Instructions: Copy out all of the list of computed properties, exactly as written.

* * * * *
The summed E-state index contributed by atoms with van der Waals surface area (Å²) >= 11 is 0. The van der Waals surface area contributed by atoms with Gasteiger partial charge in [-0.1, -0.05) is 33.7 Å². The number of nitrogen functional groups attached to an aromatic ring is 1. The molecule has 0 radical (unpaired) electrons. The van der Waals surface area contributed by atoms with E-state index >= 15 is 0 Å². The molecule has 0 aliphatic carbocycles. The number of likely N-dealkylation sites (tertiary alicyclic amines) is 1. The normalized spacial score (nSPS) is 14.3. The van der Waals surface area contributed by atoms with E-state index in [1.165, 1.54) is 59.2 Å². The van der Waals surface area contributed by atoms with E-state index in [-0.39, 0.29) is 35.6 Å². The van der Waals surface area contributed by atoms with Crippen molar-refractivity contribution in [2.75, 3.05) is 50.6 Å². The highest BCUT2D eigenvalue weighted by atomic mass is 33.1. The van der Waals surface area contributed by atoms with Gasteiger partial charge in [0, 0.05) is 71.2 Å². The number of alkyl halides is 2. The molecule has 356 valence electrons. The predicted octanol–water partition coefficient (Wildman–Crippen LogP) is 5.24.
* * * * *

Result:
The summed E-state index contributed by atoms with van der Waals surface area (Å²) >= 11 is 0. The van der Waals surface area contributed by atoms with Gasteiger partial charge in [-0.1, -0.05) is 33.7 Å². The number of nitrogen functional groups attached to an aromatic ring is 1. The molecule has 0 radical (unpaired) electrons. The van der Waals surface area contributed by atoms with E-state index >= 15 is 0 Å². The molecule has 0 aliphatic carbocycles. The number of likely N-dealkylation sites (tertiary alicyclic amines) is 1. The normalized spacial score (nSPS) is 14.3. The van der Waals surface area contributed by atoms with E-state index in [1.165, 1.54) is 59.2 Å². The van der Waals surface area contributed by atoms with E-state index in [-0.39, 0.29) is 35.6 Å². The van der Waals surface area contributed by atoms with Crippen molar-refractivity contribution in [2.75, 3.05) is 50.6 Å². The highest BCUT2D eigenvalue weighted by atomic mass is 33.1. The van der Waals surface area contributed by atoms with Gasteiger partial charge in [0, 0.05) is 71.2 Å². The number of alkyl halides is 2. The molecule has 356 valence electrons. The predicted octanol–water partition coefficient (Wildman–Crippen LogP) is 5.24.